4: Polar Coordinates

The preview window gives you an idea of the final result.

Once you've the image upside down you can go back to the menu and choose, Filter, then Distort , then, again, Polar Coordinates and click on the Rectangle to Polar option. You can see a small preview of your final image and once you accept it, depending on the size of the image and speed of your computer, you'll get your results in a few seconds. Amazing!

5. Your First Planet!

The result can be astounding but believe me, sometimes it can take time to get everything right.

The feeling one gets once the first planet is done is about the same as the older of us got when they saw Roger Dean's cover for Yes's Fragile album cover: amazing!

It's true, but it might not be that easy when you first try. Looking closely at your final image you might find it has problems in the join area that are difficult to solve. Sometimes a little retouching will be enough, other times is better to crop the image another way - as I did with this one - in order to get both sides looking similar, so they blend almost perfectly. It's a bit of trial and error but with practice you'll begin to understand what works best.

For my example above I cropped the image to make sure I had the round area on the green lawn forming a circle that is almost perfect. And because I had cut both sides to have trees at about the same height, I just had to use the healing brush on a small area of the green lawn and then the clone stamp and healing brush on the single join line formed on the right side of the image. Obviously, I rotated the image until I got the Palace in the position I wanted.

6. It's Not Just For Landscapes!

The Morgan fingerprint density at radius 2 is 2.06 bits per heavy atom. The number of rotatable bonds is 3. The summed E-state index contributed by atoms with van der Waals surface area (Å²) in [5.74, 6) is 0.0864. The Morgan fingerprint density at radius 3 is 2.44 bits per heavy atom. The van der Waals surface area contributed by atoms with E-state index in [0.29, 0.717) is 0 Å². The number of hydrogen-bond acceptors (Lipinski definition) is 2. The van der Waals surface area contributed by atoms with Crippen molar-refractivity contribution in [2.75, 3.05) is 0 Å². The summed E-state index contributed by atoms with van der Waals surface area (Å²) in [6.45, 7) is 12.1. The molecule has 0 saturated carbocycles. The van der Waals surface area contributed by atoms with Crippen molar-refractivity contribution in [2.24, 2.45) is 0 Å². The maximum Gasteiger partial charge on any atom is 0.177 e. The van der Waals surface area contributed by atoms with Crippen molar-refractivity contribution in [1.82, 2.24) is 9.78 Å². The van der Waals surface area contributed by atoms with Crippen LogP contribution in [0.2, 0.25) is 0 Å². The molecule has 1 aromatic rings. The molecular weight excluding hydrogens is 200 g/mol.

Pick a few images from your collection and try this technique. Not all of them work but you'll get an idea of the possibilities.

Planets seem to work rather well with landscapes, in nature and sometimes urban, but nothing stops you from trying with other types of photographs. I've tried the process with some of my photos of flowers, and I like the results. Especially with flowers that have a single element or group in focus with a fuzzy background, the planets trick seems to do rather well, as the picture above shows.

7. Ideal for Monuments

Monuments seem to work fine, especially those that have enough space around them to get a perfect planet.

When you travel, it's only natural you take pictures of monuments to share with your friends on the way back home. Besides the regular postcard like pictures you may show them, place one or two transformed into planets using this technique. This photo, of one of the most emblematic monuments in the area of Sintra, in Portugal, is an example of the possibilities open to you as a photographer.

8. Another Option

When you only apply part of the technique, the results look different.